INTERSECTION - YERBA BUENA CENTER - LUSH LIFE
(with assistance from DeWitt Cheng and Dennis C. Scherzer)
Intersection for the Arts: One Day - A Collective Narrative of Tehran.
Artists: Nima Alizadeh, Saba Alizadeh, Mohammad Ghazali, Ghazaleh Hedayat, Abbas Kowsari, Mehran Mohajer, Neda Rezavipour, Homayoun Sirizi, Taraneh Hemami. Co-curated by Ghazaleh Hedayat and Taraneh Hemami.
Review by DeWitt Cheng: Eight million people live in Tehran. This show, featuring the work of eight Iranian artists Nima Alizadeh and one San Francisco artist (Taraneh Hemami), depicts life in the largest city in the Middle East. The show is given added poignancy and relevance by the recent election protests and crackdowns. Saba Alizadeh's sound installations "Captured Breath," dedicated to those killed by the police, and "This is Tehran, Voice of Islamic Republic of Iran," are inaudible at the noisy reception (is nothing sacred?), but some samples of Iranian Fox News include: "Mankind needs religion," "We are going to show our strong fist to the world," "In the US one pays a high price for criticizing the Zionist regime," "Hashemi hashemi," "God be with you," "Learn to love without condition," and "Prayer will give one's body immunity and reduce mental problems."
Pinhole camera photos by Mehran Mohajer.
Video The Auspicious Bird's Leadership by Homayoun Askari Sirizi on custom of letting birds decide kingship issues-- long ago, before free and fair elections. (image c/o DeWitt Cheng).
Laser-cut wool carpet map by Taraneh Hemami.
Laurie Lazer of The Luggage Store and Taraneh Hemami.
Altered photos entitled "The Red Ribbon" by Mohammad Ghazali. The red oil-paint "zips" refer to executions.
Conceptual Taxiography drawings by Ghazaleh Hedayat. Lines are determind by road bumps during taxi rides. As on a map, color coding denotes different types of roadway (image c/o DeWitt Cheng).
Detail of drawings in above image (Ghazaleh Hedayat).
Photos by Abbas Kowsari: Tehran, "Polluted. Crowded. Filthy. Expensive."
Long view (image c/o DeWitt Cheng).
Yerba Buena Center for the Arts: When Lives Become Form - Contemporary Brazilian Art, 1960s to the Present.
Artists: assume vivid astro focus, Lina Bo Bardi, Isabela Capeto, Lygia Clark, Rogério Degaki, Ronaldo Fraga, Lucia Koch, André Komatsu, Leonilson, Marepe, Cildo Meireles, Beatriz Milhazes, Vik Muniz, Jum Nakao, Ernesto Neto, Rivane Neuenschwander, Ruy Ohtake, Tomie Ohtake, Hélio Oiticica, osgemeos, Lygia Pape, Mira Schendel, Ana Maria Tavares and Erika Verzutti. Curated by Yuko Hasegawa.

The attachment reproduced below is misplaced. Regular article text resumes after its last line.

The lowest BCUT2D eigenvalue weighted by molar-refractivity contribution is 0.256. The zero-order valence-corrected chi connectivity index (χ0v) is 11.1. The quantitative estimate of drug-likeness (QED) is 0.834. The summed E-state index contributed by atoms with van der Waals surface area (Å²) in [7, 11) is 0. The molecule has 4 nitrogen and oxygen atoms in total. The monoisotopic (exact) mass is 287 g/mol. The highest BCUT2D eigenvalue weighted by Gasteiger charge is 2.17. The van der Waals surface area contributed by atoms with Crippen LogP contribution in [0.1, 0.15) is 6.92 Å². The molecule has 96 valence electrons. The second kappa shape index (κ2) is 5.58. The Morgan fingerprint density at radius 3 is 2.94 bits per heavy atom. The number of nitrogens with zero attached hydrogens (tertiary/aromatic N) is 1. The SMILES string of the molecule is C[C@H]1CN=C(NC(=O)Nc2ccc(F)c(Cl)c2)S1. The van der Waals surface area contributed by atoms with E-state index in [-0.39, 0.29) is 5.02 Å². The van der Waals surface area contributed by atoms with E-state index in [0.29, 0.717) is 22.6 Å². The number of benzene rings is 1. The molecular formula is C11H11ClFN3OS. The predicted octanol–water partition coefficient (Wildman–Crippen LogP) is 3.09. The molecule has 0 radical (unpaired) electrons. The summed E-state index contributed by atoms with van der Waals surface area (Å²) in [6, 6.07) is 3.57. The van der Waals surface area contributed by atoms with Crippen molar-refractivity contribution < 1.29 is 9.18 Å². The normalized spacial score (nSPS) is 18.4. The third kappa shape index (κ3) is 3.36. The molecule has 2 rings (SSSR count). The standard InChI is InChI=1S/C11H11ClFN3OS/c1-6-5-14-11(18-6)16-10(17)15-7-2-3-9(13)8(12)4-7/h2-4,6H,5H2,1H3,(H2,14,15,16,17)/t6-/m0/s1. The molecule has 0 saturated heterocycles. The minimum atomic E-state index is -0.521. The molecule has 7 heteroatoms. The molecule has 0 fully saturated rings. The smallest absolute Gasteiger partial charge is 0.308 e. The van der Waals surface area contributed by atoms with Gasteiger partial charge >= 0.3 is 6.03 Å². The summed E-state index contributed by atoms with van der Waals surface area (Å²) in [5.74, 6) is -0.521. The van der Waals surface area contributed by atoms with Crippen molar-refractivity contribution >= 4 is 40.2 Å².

Comment by AB: I was really looking forward to this exhibition 'cuz Brazil's been happening all the way around these days. Well, it does have its high points including hyper-electric color-rich murals, occasional exceptional paintings, a display of oversized abstract clear glass vessels, and several pretty spiffy videos... but if you're gonna have a show in a space with 40 foot ceilings, you gotta have bigger art. I mean several pieces are so small, you gotta stand less than a foot away to see 'em-- fine for a gallery that measures 10 by 10 by 10 feet perhaps, but certainly not here. I won't even get into the random chronologically challenged nature of the presentation or the use of shared-eyedroppers for flavor tasting in the midst of the H1N1 flu epidemic. Erk.
Contemporary art and artists from Brazil.
Dynamic video art from Brazil.
Contemporary fashion art from Brazil.
Contemporary Brazilian art - DIY sculpture (Lygia Clark).
Contemporary art from Brazil (Marepe).
Sculpture and painting - contemporary art from Brazil.
Paintings from Brazil.
Pinkie cam detail of painting on left in above image (like it).
Contemporary art from Brazil - installation.
Shared eyedropper flu station art by Lygia Pape.
Contemporary art from Brazil - paintings.
Video installation by "assume vivid astro focus (avaf)."
Contemporary art from Brazil - wild unrestrained digital mural (like it).
Contemporary art from Brazil - blown glass vessels (like 'em).
Contemporary art from Brazil.
Contemporary art from Brazil - video.
Hobnobbing in the lobby (hanging art by Ernesto Neto).
Lush Life Gallery at the Jazz Heritage Center: Pete Escovedo.
Review and images by Dennis C. Scherzer: It is a pleasure to view the art of Latin Jazz master Pete Escovedo. His work is featured at the Lush Life Gallery, part of the Jazz Heritage Center at 1320 Fillmore Street in San Francisco. The reception is hosted by the JHC's Executive Director, Peter Fitzsimmons.
Escovedo's paintings reflect a Latin style, and are both abstract and realistic. Prominent among the works are feminine portraits. He deviates from the feminine for an urbanscape, "Café de Madrid" and several abstracts. His renderings vary to such an extent that Pete states he often hears that "50 people" have worked on his paintings.
Escovedo fixates the viewer of his portraiture with a series of open, dark eyes. They seem to create a sense of expectation emanating from the subjects-- an unfulfilled anticipation of fulfillment. Who will deliver the response to their undefined challenge? As if they hold us responsible for their happiness.
Talk about fulfillment-- the exhibit runs concurrent with the Escovedo family's performance at Yoshi's nightclub adjacent to the gallery. What could be finer?
Sisters of Love - painting by Pete Escovedo.
Cafe de Madrid - painting by Pete Escovedo.
Pete Escovedo talks about his art.
Jazz Heritage Center Executive Director Peter Fitzsimmons.
Alicia - art by Pete Escovedo.
Artist Pete Escovedo (right) and friends at Lush Life Gallery.
In His Presence - painting by Pete Escovedo.
Pete Escovedo and friends.
Lush Life Gallery long view.